In terms of critical minerals, that is certainly an area of focus for our mining sector in Newfoundland and Labrador, with a particular focus in Labrador. We've seen companies such as Vale and some of the agreements they have in place with Tesla and other international players that are making news.
From an ACOA perspective, we deal with the supply chain, so we work with companies like Search Minerals, who are looking to set up a rare earth minerals operation. We work with them to see how we can ensure that they do so in a very sustainable way, mitigating and limiting their emissions as they try to bring their product to market.
Before I ask my question, I would like to say that I am happy to learn from my colleague Mr. Hoback that Richard Martel is now an aluminum enthusiast. In our region, he is the only elected official who has refused to take part in the aluminum issue table for three years. I therefore reiterate the invitation to him: if he wants to talk about aluminum, he could join us and all the elected officials of Saguenay-Lac-Saint-Jean.
Mr. Charlebois, in the report entitled “Canada's Energy Future 2020—Energy Supply and Demand Projections to 2050,” the Canada Energy Regulator indicates that we must anticipate an intensification of measures to fight climate change, which implies a reduction in demand for fossil fuels.
I would like to know if the regulator has ever done any estimates or studies to see if, over time, the “optimal” use of the Trans Mountain pipeline can be measured. Do we have any idea? Will this infrastructure be good for fifteen or twenty years? Has the Canada Energy Regulator ever done this type of study?
Just finally.... I was in Germany for the last week, meeting with officials, and their move on clean energy is extraordinary, so much so that the International Energy Agency says that the world will hit peak oil in 2025 not 2030. However, whenever I look at the Canada Energy Regulator's scenarios, again, I see a million barrels a day, an increase in 2050; we're still, basically, where we're at now.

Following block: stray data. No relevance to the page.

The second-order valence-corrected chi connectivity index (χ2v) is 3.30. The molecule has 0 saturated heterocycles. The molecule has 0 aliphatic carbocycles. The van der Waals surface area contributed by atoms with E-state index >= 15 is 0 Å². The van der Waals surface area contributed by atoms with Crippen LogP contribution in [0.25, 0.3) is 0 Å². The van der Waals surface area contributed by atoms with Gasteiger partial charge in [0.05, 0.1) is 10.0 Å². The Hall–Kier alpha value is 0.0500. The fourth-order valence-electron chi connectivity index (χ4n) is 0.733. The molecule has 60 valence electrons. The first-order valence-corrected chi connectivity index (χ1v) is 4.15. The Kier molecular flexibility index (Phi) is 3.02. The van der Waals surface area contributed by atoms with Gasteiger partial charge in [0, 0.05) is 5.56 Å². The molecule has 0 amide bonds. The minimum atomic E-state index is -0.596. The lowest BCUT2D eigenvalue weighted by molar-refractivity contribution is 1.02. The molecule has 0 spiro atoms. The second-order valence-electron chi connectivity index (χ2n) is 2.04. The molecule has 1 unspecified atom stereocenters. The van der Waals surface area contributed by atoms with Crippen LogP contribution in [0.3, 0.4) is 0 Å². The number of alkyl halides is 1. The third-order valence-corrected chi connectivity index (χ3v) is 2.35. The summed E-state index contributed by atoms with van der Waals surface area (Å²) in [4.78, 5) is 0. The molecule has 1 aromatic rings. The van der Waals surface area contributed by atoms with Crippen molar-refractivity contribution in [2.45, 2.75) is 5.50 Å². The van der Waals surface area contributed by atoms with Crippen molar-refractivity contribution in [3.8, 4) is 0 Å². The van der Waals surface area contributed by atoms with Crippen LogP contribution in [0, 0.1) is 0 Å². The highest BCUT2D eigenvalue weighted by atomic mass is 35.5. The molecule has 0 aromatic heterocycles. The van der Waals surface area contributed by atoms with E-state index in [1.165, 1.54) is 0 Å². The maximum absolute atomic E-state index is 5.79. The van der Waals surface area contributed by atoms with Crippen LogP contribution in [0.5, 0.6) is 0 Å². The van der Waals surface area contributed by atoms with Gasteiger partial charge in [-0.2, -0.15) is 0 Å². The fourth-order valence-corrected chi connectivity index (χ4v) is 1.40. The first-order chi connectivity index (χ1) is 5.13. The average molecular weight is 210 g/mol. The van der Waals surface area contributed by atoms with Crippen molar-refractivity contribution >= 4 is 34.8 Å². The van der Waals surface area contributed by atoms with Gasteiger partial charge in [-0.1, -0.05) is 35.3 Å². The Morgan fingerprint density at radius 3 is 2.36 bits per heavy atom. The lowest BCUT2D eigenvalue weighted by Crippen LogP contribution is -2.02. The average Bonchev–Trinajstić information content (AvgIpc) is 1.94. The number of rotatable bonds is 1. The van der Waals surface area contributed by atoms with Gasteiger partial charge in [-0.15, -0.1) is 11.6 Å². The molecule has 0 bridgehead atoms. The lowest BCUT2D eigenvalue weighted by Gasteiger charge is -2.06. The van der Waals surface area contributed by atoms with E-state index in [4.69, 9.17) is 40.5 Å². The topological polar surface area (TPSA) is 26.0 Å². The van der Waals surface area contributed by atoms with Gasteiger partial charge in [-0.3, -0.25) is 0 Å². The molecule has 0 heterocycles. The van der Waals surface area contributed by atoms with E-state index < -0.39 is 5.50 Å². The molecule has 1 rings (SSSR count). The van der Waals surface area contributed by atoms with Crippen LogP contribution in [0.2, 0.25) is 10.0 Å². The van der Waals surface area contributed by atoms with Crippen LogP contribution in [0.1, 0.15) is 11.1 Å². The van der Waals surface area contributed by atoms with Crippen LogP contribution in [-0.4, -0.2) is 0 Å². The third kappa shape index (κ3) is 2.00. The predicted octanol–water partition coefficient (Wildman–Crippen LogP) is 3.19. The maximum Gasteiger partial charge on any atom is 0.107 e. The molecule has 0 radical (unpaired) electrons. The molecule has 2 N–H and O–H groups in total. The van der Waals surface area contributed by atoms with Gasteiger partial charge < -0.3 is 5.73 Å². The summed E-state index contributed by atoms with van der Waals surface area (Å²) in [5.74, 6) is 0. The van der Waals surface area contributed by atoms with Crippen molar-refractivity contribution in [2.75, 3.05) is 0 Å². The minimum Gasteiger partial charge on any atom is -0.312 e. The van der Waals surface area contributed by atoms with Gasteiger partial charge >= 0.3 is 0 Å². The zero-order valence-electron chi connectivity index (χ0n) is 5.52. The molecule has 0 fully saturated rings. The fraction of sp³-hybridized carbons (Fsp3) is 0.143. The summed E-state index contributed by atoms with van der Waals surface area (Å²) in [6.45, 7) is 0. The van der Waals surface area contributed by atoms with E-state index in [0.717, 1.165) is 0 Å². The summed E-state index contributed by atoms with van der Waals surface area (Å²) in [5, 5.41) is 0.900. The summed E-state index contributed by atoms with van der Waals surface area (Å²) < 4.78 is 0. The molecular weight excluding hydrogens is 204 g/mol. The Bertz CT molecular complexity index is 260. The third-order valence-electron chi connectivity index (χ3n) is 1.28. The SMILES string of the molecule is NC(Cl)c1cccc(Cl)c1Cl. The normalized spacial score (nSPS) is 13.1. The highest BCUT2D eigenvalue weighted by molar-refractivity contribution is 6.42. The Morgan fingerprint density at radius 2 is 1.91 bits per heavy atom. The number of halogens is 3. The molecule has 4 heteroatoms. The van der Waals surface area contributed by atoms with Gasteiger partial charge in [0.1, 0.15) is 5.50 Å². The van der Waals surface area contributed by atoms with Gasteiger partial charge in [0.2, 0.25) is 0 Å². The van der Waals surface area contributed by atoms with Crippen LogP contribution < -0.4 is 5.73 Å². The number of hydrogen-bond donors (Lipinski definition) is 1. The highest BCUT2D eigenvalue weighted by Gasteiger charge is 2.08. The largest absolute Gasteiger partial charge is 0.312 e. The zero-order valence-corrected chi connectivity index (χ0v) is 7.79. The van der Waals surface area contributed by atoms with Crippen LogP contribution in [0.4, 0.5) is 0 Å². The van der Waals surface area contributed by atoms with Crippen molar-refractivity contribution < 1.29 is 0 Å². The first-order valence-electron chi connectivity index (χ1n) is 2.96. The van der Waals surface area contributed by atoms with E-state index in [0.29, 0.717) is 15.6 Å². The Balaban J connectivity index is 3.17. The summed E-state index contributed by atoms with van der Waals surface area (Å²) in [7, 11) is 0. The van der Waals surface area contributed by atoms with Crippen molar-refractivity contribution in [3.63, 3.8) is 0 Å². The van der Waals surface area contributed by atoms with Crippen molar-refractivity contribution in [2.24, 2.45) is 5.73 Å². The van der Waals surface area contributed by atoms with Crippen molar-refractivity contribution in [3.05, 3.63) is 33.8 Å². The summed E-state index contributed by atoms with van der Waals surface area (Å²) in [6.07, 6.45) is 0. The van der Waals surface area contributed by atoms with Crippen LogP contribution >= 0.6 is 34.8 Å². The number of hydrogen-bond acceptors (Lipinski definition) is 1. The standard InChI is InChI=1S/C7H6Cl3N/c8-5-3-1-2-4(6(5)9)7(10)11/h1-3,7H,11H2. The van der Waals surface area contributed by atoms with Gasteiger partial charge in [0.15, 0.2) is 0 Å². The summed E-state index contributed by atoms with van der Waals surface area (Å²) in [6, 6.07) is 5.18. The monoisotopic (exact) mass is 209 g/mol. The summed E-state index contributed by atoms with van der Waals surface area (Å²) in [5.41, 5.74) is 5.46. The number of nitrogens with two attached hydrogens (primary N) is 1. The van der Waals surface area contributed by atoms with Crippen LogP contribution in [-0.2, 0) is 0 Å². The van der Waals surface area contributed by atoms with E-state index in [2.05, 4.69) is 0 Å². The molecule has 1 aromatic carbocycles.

Given what's happening around the world, are you not leaving Canadians at risk of having a whole bunch of stranded assets if we continue with these scenarios of growth and increased production when the rest of the world is moving in the opposite direction?
Great. That takes us to the end of the time we have available for questions today.
I would like to thank all of the officials who have joined us today from the various regional economic development agencies, as well as the Canada Energy Regulator. We appreciate your time.
If you want to log off, please do. I'm going to ask the members to stay for a minute.
There's been discussion on this. I have four quick administrative items we need to deal with that I'm hoping to do. I know people need to be gone as close to one o'clock as possible, so I'm going to be bold and put forward a package motion. I'll ask somebody to put it forward and then we can vote on it.
We've had discussion and there's agreement to bundle them. Is that right?
Some hon. members: Agreed.
The Chair: The first part of the motion we need to adopt is the study budget of $10,475, which was circulated last week. That's the first part.
The second is to adopt the subcommittee report from November 1 related to this study. That, in brief, reads:
That, for the study of federal assistance for various natural resources industries, witnesses be invited to appear as per the amended work plan distributed to the committee, and that members be kept informed of any required substitutions to the proposed panels based on the availability of the witnesses.
The third piece is that we grant Mr. James Maloney access to the digital binder, since he will be replacing Ms. Jones while she's away for her medical treatments.
The fourth piece of it is that the deadline for receiving written briefs for this study be set for next Friday, November 25. I will say that it's subject to us having the two meetings next week. If there are any disruptions to those meetings, we will carry the written submissions through to December 2.
Go ahead, Mario.